With its futuristic facade looming over the city, the hilltop Akureyrarkirkja (Akureyri Church) is one of Akureyri’s most striking landmarks. The Lutheran church is not only a place of worship, but an architectural marvel, designed by Iceland state architect Guðjón Samúelsson, whose bold designs include the Hallgrímskirkja in Reykjavík.
Since its completion in 1940, Akureyrarkirkja has become a memorable symbol of Akureyri, and the church’s interior also merits exploration. Most sightseeing tours and walking tours of Akureyri include a photo stop at the Akureyrarkirkja, and it’s easy to visit alongside nearby sights such as the Akureyri Art Museum or Akureyri Botanical Garden. Climb the 112 steps up to the church for an incredible view over the city below or head inside to admire its unique architecture.
Things to Know Before You Go
- There is no entrance fee to visit Akureyrarkirkja, but donations are welcome.
- The church is closed to visitors during services and funerals—check the board out front for the weekly schedule.
- Parking is available right outside the church, at the foot of the steps.
How to Get There
Akureyrarkirkja is located in downtown Akureyri, a short walk from the waterfront and the Akureyri Botanical Garden. The stairs to the main entrance are on Eyrarlandsvegur. When to Get There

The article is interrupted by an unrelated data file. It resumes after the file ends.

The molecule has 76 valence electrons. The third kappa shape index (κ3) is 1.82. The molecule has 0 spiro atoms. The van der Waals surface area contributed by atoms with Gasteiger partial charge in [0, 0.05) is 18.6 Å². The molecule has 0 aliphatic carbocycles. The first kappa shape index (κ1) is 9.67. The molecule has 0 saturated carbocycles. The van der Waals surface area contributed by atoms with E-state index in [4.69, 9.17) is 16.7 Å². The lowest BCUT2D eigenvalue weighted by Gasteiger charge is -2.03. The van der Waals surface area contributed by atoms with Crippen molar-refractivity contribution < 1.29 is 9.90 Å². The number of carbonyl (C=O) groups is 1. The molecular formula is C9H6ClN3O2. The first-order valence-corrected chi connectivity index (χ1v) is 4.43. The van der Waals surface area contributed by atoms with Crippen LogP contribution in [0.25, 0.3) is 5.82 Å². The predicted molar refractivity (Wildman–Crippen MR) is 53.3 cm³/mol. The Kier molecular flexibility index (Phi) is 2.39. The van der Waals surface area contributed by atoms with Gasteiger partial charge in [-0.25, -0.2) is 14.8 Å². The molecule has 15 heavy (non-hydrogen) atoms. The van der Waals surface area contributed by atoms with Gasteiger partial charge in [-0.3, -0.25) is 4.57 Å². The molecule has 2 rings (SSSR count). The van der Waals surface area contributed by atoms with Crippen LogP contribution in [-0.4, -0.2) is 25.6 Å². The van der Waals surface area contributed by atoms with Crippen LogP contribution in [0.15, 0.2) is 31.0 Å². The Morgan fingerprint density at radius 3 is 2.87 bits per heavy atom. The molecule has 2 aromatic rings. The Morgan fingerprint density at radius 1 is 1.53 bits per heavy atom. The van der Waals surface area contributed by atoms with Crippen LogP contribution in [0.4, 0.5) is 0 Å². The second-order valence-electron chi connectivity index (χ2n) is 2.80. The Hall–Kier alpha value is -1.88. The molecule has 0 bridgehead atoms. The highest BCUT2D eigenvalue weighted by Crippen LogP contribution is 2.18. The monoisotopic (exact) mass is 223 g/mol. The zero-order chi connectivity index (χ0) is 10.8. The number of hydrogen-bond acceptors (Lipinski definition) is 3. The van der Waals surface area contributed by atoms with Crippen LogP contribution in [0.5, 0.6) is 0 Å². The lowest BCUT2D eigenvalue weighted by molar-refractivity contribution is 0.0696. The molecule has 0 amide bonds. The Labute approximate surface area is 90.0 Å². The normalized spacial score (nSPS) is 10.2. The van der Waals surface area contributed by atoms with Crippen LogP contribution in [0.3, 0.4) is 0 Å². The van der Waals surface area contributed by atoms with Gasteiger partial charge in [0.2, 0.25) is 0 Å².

The church is open to visitors on weekdays, while services are typically held on Thursdays and Sundays. For the most impressive photos, arrive in the early morning for a crowd-free view or stop by after dark, when the church is dramatically floodlit.
Architecture of Akureyrarkirkja
The innovative design of the Akureyrarkirkja, with its geometrical twin towers, is said to have been inspired by the natural rock formations of Iceland’s Svartifoss waterfall. The church’s interiors are equally arresting, including an exquisite stained glass window that once belonged to England’s now-ruined Coventry Cathedral. Additional highlights include Icelandic spar tiling, a series of reliefs by sculptor Ásmundur Sveinsson, a Nordic ship suspended from the ceiling beams, and a 3,200-pipe organ.